The Supreme Court of California has ruled that the National Bank Act preempts those sections of the California Civil Code that require credit card issuers to provide additional disclosures for pre-printed checks to cardholders, because the disclosures are beyond those required by the Act. In a far-reaching and detailed opinion, the Court concluded that the Act preempts those sections of the Civil Code because the state law “stands as an obstacle to the broad grant of power given by the [National Bank Act] to national banks to conduct the business of banking.”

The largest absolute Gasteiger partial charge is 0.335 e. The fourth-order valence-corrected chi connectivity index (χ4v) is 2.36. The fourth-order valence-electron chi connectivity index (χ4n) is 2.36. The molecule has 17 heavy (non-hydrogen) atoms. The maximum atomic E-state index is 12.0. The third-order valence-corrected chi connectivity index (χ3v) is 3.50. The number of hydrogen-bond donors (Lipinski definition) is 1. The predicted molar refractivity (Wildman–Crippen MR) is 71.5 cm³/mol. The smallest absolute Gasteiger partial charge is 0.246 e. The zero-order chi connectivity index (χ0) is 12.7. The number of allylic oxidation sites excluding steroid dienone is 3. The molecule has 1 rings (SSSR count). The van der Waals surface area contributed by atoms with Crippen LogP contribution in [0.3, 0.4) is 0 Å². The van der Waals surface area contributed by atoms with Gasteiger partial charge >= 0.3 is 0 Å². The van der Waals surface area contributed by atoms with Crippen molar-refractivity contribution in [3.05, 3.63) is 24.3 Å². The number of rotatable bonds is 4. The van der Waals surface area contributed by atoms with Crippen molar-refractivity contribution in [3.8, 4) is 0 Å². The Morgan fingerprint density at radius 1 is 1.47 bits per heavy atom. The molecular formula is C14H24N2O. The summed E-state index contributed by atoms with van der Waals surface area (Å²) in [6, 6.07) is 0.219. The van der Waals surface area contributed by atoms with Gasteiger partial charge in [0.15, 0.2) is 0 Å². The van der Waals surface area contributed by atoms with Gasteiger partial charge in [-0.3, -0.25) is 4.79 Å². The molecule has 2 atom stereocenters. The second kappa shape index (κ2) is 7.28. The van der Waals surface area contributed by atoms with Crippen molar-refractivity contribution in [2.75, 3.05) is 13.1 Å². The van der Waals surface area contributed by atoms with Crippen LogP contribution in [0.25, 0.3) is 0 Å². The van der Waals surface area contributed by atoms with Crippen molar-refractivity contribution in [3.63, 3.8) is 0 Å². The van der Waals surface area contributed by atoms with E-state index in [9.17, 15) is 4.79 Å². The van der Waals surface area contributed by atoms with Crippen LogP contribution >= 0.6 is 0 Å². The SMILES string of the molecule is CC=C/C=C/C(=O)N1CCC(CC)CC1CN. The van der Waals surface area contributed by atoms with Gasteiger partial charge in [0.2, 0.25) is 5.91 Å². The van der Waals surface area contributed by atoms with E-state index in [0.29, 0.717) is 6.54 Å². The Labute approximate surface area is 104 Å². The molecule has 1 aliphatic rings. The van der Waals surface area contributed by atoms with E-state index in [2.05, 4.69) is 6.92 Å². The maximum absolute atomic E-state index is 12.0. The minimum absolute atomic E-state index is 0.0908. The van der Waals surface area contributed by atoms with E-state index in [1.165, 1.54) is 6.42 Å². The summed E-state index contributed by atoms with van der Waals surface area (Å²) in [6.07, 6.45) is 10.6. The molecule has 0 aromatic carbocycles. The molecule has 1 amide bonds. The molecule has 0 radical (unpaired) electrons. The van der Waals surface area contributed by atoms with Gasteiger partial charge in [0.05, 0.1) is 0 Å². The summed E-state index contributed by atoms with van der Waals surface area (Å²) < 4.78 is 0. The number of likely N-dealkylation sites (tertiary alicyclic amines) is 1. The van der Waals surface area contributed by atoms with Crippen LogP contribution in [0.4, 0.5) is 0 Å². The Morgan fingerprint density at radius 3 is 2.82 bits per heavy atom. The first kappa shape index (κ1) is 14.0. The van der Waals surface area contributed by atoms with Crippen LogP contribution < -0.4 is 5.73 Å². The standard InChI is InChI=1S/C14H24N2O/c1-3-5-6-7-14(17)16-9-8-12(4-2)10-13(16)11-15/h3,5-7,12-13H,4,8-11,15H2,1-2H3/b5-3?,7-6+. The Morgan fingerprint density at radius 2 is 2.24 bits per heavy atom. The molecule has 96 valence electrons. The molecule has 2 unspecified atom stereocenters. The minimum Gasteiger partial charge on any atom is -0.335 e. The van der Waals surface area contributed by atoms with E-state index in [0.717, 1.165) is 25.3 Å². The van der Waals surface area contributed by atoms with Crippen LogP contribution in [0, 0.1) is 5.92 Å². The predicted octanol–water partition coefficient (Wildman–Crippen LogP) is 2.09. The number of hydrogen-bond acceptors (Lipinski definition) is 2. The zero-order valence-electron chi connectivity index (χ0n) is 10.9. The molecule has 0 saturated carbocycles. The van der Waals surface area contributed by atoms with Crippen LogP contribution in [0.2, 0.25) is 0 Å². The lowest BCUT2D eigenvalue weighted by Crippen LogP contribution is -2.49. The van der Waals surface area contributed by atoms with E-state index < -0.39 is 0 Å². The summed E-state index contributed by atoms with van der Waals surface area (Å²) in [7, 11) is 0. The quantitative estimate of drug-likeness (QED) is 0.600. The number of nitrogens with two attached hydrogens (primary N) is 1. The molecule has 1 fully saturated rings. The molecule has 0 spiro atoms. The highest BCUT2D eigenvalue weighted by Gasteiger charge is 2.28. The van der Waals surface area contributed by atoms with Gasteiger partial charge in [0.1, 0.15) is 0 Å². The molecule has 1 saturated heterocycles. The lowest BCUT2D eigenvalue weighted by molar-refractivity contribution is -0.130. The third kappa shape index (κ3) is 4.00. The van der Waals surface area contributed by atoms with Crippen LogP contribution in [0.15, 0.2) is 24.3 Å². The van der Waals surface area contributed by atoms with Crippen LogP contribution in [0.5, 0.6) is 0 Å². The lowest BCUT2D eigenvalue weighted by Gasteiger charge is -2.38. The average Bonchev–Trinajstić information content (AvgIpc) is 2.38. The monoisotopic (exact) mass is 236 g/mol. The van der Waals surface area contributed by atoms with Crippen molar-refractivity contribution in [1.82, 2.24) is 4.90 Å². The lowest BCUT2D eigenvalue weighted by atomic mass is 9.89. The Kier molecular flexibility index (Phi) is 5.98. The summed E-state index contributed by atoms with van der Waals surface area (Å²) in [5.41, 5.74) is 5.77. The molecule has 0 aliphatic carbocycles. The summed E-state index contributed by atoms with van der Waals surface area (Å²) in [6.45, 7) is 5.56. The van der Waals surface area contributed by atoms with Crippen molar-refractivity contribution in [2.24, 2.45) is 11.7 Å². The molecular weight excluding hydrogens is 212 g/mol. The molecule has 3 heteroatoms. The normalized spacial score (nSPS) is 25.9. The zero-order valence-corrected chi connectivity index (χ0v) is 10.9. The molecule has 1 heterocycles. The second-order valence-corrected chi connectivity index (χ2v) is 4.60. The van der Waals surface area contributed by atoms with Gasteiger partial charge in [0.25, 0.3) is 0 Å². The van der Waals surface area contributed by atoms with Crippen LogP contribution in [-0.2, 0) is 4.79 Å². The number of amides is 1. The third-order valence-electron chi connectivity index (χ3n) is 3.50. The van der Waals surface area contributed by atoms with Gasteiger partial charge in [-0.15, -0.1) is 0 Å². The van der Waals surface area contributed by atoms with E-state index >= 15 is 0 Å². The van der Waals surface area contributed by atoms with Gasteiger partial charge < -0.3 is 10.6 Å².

The California Supreme Court’s ruling followed a recent opinion by the United States Court of Appeals for the Ninth Circuit holding that the National Bank Act preempted the same state law; substantively, the California Supreme Court ruling presents the final, authoritative ruling on this issue. More broadly, the opinion stakes out a more specific and exacting showing that a plaintiff must meet to demonstrate that state laws governing the conduct of banks are not preempted by the Act when applied to national banks. Noting that the United States Supreme Court has admonished the various states to be mindful of acts that would subject national banks to a multitude of “limitations and restrictions as varied and numerous as the States,” the California Supreme Court held that its state laws that pose an obstacle to the Act’s purpose of creating standardized rules governing the conduct of national banks cannot stand, even if such laws do not discriminate between national and state chartered banks.